Tuesday, May 30, 2006

Internships: Pay Them or Leave Them?

by Ken Houghton

The $124MM Question

Spent the non-writing part of the weekend moving the aforementioned wife's cousin into her summer housing and hosting relatives and others.

Part of the discussion on the way in was how she ended up interning at Columbia Journalism Review. She noted that of the places to which she applied, only a few were paid at all, and only three got back to her. CJR was one that fit both categories.

For instance, The American Prospect, which was one of the places that replied, does not pay its interns. (Which didn't keep Garance Franke-Ruta from noting and promoting the piece--nor, I hasten to note, should it have.)

But the key question is obscured by Kamenetz's linking it to union activity:
How are twentysomethings ever going to win back health benefits and pension plans when they learn to be grateful to work for nothing?

Make no mistake: I quite agree that even more workers would not have pension plans or health benefits if not for unions. But if 7/8 of workers are not unionized, the fault lies not in the union. Pension plans and health care benefits are basic Coasian economics: is it never optimal to manage social costs on an individual level.

Her roommate for the summer is interning at VH1. Viacom is not paying its interns anything. Kamenetz notes:
The Bureau of Labor Statistics does not identify interns or track the economic impact of unpaid internships. But we can do a quick-and-dirty calculation: according to Princeton Review's "Internship Bible," there were 100,000 internship positions in 2005. Let's assume that out of those, 50,000 unpaid interns are employed full time for 12 weeks each summer at an average minimum wage of $5.15 an hour. That's a nearly $124 million yearly contribution to the welfare of corporate America.

One person pooh-poohs this amount in the TAPped comments. And since Viacom's net earnings for 2005 alone were more than 10 times that amount, he's not incorrect that this isn't a major savings or (as I noted above) that it isn't the greatest use of union resources.

The question is more whether it's a good use of the interns, and there Kamenetz is on firm ground:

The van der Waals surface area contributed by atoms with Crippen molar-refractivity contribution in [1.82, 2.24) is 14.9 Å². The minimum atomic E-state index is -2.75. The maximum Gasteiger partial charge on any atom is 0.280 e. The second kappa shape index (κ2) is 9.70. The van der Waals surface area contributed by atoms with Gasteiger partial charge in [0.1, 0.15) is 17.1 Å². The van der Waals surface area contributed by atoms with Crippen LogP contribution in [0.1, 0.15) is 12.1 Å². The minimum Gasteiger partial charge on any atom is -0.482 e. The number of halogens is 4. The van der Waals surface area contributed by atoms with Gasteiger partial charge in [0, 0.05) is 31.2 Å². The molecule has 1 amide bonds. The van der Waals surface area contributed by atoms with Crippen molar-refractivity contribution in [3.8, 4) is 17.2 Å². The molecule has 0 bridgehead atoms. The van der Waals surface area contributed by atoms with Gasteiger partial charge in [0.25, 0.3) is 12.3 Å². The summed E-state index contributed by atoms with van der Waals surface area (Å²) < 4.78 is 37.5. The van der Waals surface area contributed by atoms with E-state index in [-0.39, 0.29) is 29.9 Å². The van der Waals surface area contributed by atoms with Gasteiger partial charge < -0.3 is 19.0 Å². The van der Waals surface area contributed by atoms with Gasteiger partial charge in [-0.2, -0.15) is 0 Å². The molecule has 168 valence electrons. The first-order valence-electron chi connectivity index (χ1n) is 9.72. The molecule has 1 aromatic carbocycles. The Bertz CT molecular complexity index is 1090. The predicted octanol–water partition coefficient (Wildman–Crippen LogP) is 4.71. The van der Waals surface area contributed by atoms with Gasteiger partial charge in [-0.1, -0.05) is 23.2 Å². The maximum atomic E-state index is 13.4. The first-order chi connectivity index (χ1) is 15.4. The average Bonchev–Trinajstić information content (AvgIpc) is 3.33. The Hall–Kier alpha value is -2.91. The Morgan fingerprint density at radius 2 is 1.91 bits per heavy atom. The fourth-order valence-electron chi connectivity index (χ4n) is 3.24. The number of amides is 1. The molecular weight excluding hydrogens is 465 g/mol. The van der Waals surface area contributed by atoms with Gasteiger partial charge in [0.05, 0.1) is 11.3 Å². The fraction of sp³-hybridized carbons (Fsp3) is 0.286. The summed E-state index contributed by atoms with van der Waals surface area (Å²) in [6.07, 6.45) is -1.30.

A 1998 survey of nearly 700 employers by the Institute on Education and the Economy at Columbia University's Teachers College found: "Compared to unpaid internships, paid placements are strongest on all measures of internship quality. The quality measures are also higher for those firms who intend to hire their interns." This shouldn't be too surprising — getting hired and getting paid are what work, in the real world, is all about. [emphasis, link to survey mine]

Specifically:
Employers who pay their interns have much more positive views about their interns than employers who don’t pay. Indeed, on average, employers who pay report that the interns have better attendance, reliability, and attitude than the alternative workers.[emphasis mine]

So for at least the past six or seven years, people taking unpaid internships have been able to know that the employee doesn't think much of them. Eventually, in a rational world, the Viacoms and American Prospects of the world would stop getting intern applications. Fortunately for them, that time has not yet come.
Comments:
I find in interesting that Franke-Ruta cut her teeth (or whatever that expression is) at The New Republic... which does pay its interns (although admittedly not much).
 
It has been an issue among the younger libDem types (e.g., Pandagon back when it was Jesse/Ezra, Yglesias) that the conservatives have had funded internships for years, which gives them a leg up. (Not a whole leg; you still have to be close to Yglesias-rich to afford to take an internship, especially if it's not in your home city.)
 
I'd agree with the young libs that the VRWC's institutional apparatus is better-developed (and left-of-center analogues like CAP sometimes need to think bigger). At the risk of promoting an unfair stereotype, we do have "graduate schools," but even comparatively policy-oriented programs such as mine (UMCP economics, early 1990s) aren't that well tuned to producing working wonks -- of any persuasion, really.
 
It isn't entirely true that the vast left wing conspiracy is underfunded. See, for example, Everett Public Service Internships. I'm interning at a liberal think tank in DC (CBPP, if you must know) that pays me as much as Heritage paid my friend last summer (though far less than Goldman Sachs is paying her this summer!), and it offers its interns health insurance. Though $3000 for 10 weeks is really not sufficient to get by on if one has to pay for everything. Luckily, I have family in DC and so can room for free.

I'm with Ezra Klein: the class biased nature of internships is what should really trouble you. And not some other claim about how liberals are more or less well-funded or...Class even matters in that internships in DC are apparently either places that hire only GW students, or places that hire only Harvard/Yale/etc. students. I'd suspect that the paid internships tend to hire the latter cut (mine heads in that direction) and those places, of course, tend to have class issues in the initial selection.
 
Isaac: I agree wholeheartedly on the class bias issue.

I don't think the Everett program is comparable to Heritage -- or even what you're doing at CBPP -- as Heritage exists to produce and perpetuate the VRWC first and foremost. Even CAP doesn't go out on a limb and pound what by present standards are far-lefty ideas until they start to stick.
 
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